Wednesday, December 15, 2010

The Mockingbirds by Daisy Whitney

Alex wakes up in a strange boy's bed, a bad taste in her mouth, and without any of her clothes. She can't remember how she got that way. She makes her way back to her room across Themis' campus, determined to forget everything.

But her roommate T.S. has a different idea. She believes Alex was raped and wants her to go to the Mockingbirds to turn Carter in. The Mockingbirds is a student-run justice force to police bad behavior.

While Alex decides to talk with the Mockingbirds, she has doubts about what really happened in Carter's bed. And when he tells all his friends about her and their "great" time together, she starts avoiding him at all costs. This event has completely changed her life, and thanks to the Mockingbirds, it's about to change Carter's as well.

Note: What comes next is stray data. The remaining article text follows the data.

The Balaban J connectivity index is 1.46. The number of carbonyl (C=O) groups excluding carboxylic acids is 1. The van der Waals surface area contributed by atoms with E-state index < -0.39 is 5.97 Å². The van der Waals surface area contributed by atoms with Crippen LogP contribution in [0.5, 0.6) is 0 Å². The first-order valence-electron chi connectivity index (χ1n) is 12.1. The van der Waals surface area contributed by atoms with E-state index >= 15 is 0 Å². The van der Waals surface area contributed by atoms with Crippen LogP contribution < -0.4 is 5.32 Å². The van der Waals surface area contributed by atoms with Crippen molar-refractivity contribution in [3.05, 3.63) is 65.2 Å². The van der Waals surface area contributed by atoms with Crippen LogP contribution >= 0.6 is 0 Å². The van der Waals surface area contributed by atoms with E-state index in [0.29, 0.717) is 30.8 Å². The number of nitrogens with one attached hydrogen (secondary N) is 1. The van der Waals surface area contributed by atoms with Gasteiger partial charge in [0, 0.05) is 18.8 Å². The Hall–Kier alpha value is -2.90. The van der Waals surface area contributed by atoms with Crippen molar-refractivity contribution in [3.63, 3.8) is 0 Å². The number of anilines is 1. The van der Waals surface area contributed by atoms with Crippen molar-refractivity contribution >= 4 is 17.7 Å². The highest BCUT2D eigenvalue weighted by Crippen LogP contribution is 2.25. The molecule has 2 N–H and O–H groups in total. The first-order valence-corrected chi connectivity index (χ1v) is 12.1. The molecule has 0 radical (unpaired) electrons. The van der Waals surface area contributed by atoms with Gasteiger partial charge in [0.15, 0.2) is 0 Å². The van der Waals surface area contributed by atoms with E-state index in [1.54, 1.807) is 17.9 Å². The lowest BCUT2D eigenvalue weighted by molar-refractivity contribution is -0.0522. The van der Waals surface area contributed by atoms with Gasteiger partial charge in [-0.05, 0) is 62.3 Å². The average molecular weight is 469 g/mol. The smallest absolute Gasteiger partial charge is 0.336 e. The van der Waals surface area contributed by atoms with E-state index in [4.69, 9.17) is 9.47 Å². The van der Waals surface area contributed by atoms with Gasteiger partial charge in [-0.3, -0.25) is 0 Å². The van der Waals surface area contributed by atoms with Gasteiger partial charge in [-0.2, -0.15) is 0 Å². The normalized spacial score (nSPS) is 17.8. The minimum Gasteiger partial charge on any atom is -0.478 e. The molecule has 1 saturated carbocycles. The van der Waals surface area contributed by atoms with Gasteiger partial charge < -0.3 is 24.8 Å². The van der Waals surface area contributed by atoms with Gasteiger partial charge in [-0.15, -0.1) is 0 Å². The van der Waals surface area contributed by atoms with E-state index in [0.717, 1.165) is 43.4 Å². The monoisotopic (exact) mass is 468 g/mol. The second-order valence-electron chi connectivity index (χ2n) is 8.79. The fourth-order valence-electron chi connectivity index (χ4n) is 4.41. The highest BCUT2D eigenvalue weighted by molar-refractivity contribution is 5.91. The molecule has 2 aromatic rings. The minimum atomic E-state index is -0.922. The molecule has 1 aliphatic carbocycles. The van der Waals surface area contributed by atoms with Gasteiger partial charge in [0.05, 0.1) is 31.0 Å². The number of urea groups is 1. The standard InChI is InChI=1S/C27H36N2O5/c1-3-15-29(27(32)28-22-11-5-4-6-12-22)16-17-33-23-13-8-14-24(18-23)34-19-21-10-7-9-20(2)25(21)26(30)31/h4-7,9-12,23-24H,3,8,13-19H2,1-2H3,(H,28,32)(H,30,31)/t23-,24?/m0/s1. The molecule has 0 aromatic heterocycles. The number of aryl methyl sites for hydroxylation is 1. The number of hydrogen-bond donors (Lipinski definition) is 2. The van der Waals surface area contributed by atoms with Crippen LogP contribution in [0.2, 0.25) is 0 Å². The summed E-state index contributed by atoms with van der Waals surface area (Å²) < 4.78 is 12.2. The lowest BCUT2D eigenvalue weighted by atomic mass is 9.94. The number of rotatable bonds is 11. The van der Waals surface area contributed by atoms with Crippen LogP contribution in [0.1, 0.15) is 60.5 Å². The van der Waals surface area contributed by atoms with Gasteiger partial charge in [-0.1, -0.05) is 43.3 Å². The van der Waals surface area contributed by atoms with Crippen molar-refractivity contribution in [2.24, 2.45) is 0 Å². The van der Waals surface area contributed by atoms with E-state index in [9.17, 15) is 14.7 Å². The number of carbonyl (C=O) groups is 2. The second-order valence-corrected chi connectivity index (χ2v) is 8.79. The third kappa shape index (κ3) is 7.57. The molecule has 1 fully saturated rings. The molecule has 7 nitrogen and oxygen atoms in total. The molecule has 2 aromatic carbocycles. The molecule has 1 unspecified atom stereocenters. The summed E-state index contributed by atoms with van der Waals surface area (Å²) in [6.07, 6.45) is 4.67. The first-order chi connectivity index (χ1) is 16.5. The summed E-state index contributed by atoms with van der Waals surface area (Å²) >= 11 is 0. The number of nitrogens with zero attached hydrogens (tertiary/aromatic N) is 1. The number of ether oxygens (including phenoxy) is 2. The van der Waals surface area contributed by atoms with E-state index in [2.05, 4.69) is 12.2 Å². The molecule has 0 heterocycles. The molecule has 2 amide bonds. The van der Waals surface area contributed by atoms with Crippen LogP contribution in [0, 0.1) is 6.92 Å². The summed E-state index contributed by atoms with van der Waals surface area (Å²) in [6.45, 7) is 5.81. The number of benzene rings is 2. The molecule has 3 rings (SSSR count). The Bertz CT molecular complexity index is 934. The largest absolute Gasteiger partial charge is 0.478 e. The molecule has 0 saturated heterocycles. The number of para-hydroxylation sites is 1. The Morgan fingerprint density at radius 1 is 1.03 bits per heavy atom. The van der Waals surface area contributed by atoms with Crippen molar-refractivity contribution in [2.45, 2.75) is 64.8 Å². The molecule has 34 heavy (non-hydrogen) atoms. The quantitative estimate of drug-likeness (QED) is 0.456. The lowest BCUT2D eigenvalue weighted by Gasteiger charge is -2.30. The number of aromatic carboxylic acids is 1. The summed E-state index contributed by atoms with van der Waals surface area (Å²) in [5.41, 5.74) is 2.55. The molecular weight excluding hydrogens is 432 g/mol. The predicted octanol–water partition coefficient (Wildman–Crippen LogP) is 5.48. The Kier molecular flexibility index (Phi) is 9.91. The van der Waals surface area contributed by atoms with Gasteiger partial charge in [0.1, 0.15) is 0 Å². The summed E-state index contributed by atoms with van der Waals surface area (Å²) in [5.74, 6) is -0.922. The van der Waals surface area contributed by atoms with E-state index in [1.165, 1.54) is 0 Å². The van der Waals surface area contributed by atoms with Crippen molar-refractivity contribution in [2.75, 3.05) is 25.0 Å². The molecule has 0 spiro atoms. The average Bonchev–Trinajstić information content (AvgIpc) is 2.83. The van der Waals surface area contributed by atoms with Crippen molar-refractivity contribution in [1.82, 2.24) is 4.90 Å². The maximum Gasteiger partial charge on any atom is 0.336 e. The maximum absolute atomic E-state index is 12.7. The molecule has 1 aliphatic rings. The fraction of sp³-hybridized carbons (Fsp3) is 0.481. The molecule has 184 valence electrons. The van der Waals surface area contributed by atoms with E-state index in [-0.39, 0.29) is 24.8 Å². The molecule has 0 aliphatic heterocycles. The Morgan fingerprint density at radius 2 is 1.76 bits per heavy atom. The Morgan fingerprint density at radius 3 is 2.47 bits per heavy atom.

Then Carter and his friends get pushy about her silence. And have no problem smearing her to anyone who will listen. Especially at the Mockingbirds' trial.

While I agree with the reviewers that it seems implausible the adults at Themis have absolutely no idea what's going on, I can fully believe they'd turn a blind eye to misbehavior and misconduct.

The real story here is Alex's coping with being date raped, her acceptance of what happened to her, and the beginning of the healing process. Alex spends much of the book in agony that she asked for what happened, she can only remember bits and pieces, and she worries about Carter not being found guilty. I found the character and story to ring true with what I know, and thought it was just amazing. Well worth reading.

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